Macroeconomic development

Global economic activity fell dramatically during the first half of the year as a result of the coronavirus pandemic. According to the latest estimates of the International Monetary Fund (IMF), the economic impact was even more severe than initially expected. While the downturn reached historic proportions in the advanced economies during the first half-year, the effects were not quite so dramatic in the emerging and developing nations due to China’s development. The Chinese economy has already pulled out of recession: following a decline of 6.8 % in the first quarter, the Statistical Office in Beijing reported a return to economic growth of 3.2 % for the second quarter. By contrast, the coronavirus is still spreading in other emerging markets such as Brazil and Russia, whose economies have not yet reached their lowest point. The global economic downturn also led to a drastic fall in oil prices, causing oil producers to curb production massively. The World Bank still forecasts growth in Russian gross domestic product (GDP) of 1.6 % for the first quarter of 2020, whereby the full impact is only likely to be felt in the growth rate for the second quarter. The effects of the pandemic are also reflected in global trade: according to IMF estimates, global trade volumes shrank by 3.5 % in the first quarter of 2020.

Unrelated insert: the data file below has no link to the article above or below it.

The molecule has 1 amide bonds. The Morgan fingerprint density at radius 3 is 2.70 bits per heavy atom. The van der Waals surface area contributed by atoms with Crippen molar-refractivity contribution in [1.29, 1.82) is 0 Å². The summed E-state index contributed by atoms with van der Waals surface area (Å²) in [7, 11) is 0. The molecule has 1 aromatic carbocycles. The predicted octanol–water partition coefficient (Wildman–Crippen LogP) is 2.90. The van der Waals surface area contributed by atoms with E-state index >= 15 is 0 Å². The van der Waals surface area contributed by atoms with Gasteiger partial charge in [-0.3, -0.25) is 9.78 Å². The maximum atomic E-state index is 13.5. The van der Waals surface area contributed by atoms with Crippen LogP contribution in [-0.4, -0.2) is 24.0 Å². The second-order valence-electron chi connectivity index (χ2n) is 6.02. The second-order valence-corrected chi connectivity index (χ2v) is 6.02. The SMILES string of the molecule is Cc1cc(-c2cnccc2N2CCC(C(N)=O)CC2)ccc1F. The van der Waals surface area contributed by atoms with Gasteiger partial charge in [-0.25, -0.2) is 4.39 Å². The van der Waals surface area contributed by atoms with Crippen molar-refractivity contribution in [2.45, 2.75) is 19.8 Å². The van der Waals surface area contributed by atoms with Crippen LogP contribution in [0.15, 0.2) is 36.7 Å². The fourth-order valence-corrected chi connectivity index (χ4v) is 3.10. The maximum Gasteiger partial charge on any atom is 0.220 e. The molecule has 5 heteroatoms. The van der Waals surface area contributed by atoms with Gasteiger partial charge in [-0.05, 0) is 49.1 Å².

The measures to contain the pandemic led to the biggest drop in economic activity in the eurozone since it was established. Although most measures only came into force in March, Eurostat estimates that the year-on-year decrease in GDP in the first three months of 2020 already reached 3.1 %. Early indicators released by the Kiel Institute for the World Economy (IfW) signal a double-digit decline of over 13 %. Outside the eurozone, the economic downturn in Central and Eastern Europe in the first quarter of 2020 was less pronounced. This was particularly true in Poland and Hungary with quarter-on-quarter decreases of just 0.4 %. In comparison to the previous year, economic growth slowed to 1.7 % in Poland and to 2.0 % in Hungary. By contrast, GDP in the Czech Republic shrank by 3.3 % quarter-on-quarter and by 2.0 % compared to the first three months of 2019. In Germany, the coronavirus pandemic marks the biggest slump in economic output since the founding of the Federal Republic. In the first quarter of 2020, economic activity shrank by 2.3 % year-on-year. The IfW forecasts an even more drastic decrease in GDP of around 12 % for the second quarter. Sentiment indicators, however, suggest that the crisis has already reached its lowest point. This is also reflected in German exports. Although exports in the period January to May 2020 were down year-on-year by 14.1 % and imports by 10.3 %, there were month-on-month increases in exports (+9.0 %) and imports (+3.5 %) in May.